So impressed by Hector’s art in its offering him a lifeline out of (resurrection from) self-destructively preserving the “tragedy” of his family’s misadventure as against the vagaries of material causality[iii] — thereby accomplishing a (less than cogent) resurrection of their presence (“resurrection” being a keynotal trope of Kiss Me Deadly)— Zimmer (flush with massive accident insurance payoffs) resolves to seek out Hector’s full output, ensconced in six film museums around the globe, and subsequently feels compelled to write a book on that hitherto neglected enterprise. Until then he had confined his publications  to straightforward humanist investigation — for instance, the topic of fascist writers like Celine and Pound in light of warfare in its most blunt form (the title of the treatise being, Voices in the War Zone.)[iv] Auster’s work persistently maintains Heraclitean contradiction toward such limp-wristed constructs, especially resorting to Heraclitus” contrarian sense of “war” as endless struggle against drift toward self-exaggerating —Zimmer-like— stasis and its bluesy personalism. As such, it covertly recommends scrutiny of the theme-song of Kiss Me Deadly, “Rather Have the Blues” (than what I’ve got). Zimmer’s academic prejudices, including the assumption that movies are “fluff,”[v] as measured against the supposedly grown-up business of literature, thereby begin to come under fire, that “fire” by which Heraclitus alluded to an unsuspected constellation of dynamics as including human intent, and that fire Zimmer himself could tentatively touch upon at the outset of his explorations, when he observed that such silent productions as those by Hector Mann were “thought translated into action, human will expressing itself through the human body, and therefore…for all time.”[vi]

The logistics by which Zimmer becomes an authority on the twelve extant films of an antique figure curiously radiating up-to-the-minute urgencies make clear that there is nothing really authoritative about this protagonist’s unusual action. His fear of flying, entwined with an insistence upon transcendent machinations befalling his family, drives him to the sober ministrations of one “Dr. J. M. Singh” (an illusory colleague of whom would be Kiss Me Deadly’s Dr. G. E. Soberin, a self-absorbed, blues-loving menace and truth-serum enthusiast) who, after rigorous and sentimental consideration of his petition on behalf of “a pharmacological solution to the problem” prescribes a pill as follows: “Just use as directed, Mr. Zimmer, and you’ll be turned into a zombie, a being without a self, a blotted-out lump of flesh. You can fly across entire continents on this stuff, and I guarantee that you’ll never even know you’ve left the ground.”[vii] He backs into the writing task by way of the prerequisite that the Vatican-like academic repositories of the films he wants to see will only make them available to PhDs researching publish-or-perish homilies. Using the writing about such preciously distributed material as a species of tranquilizer for his fit of grief, Zimmer has more in common with a patient in Intensive Care than with someone able to address full-bodied humans with significant discoveries.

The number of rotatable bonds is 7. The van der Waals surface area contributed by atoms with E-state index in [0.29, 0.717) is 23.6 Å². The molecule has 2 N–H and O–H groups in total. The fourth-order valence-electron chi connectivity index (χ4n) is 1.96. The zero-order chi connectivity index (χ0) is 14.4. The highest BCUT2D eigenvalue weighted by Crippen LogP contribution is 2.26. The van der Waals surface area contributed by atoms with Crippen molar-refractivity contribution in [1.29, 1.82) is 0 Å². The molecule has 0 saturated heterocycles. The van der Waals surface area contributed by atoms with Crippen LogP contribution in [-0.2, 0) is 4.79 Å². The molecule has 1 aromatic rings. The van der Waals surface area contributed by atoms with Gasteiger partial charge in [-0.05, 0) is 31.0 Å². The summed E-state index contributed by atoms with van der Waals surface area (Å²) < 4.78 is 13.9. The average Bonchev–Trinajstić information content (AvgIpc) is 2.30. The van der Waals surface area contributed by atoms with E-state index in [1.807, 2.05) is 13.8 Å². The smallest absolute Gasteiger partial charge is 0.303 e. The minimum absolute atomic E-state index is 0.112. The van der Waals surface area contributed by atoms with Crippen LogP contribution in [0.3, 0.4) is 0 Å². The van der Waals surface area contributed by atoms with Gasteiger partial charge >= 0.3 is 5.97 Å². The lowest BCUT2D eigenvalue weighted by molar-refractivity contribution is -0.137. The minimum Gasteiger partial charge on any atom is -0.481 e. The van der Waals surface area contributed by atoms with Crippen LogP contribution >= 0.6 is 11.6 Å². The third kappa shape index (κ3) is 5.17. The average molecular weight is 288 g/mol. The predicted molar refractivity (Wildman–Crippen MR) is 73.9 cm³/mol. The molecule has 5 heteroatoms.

“I was in the book, and the book was in my head, and as long as I stayed inside my head, I could go on writing the book. It was like living in a padded cell, but of all the lives I could have lived at that moment, it was the only one that made sense to me. I wasn’t capable of being in the world, and I knew that if I tried to go back into it before I was ready, I would be crushed.”[viii]

Teetering between “going back” to a world in thrall to talk and proceeding into a world of silences, Zimmer is presented with creative possibilities in the form of an invitation to meet the intriguing artist, who had disappeared in 1929 and had been presumed dead. Having gone through the well-worn channels and had his book, The Silent World of Hector Mann, published by the University of Pennsylvania Press, Zimmer had become the author of record concerning the filmmaker, and hence a lightning-rod for any vestiges of the powers latent in those elicitations of laughter. The leadup to this moment of decision comprised an excruciating drunken discharge of hectoring at a party with his former colleagues and signing on to translate Chateaubriand’s Memoirs of a Dead Man for Columbia University Press. While the former context appeared to have lost its hold on him, that free-lancing apropos of an author capable of Heraclitean paradox appeared to hold promise of traction for his breakaway.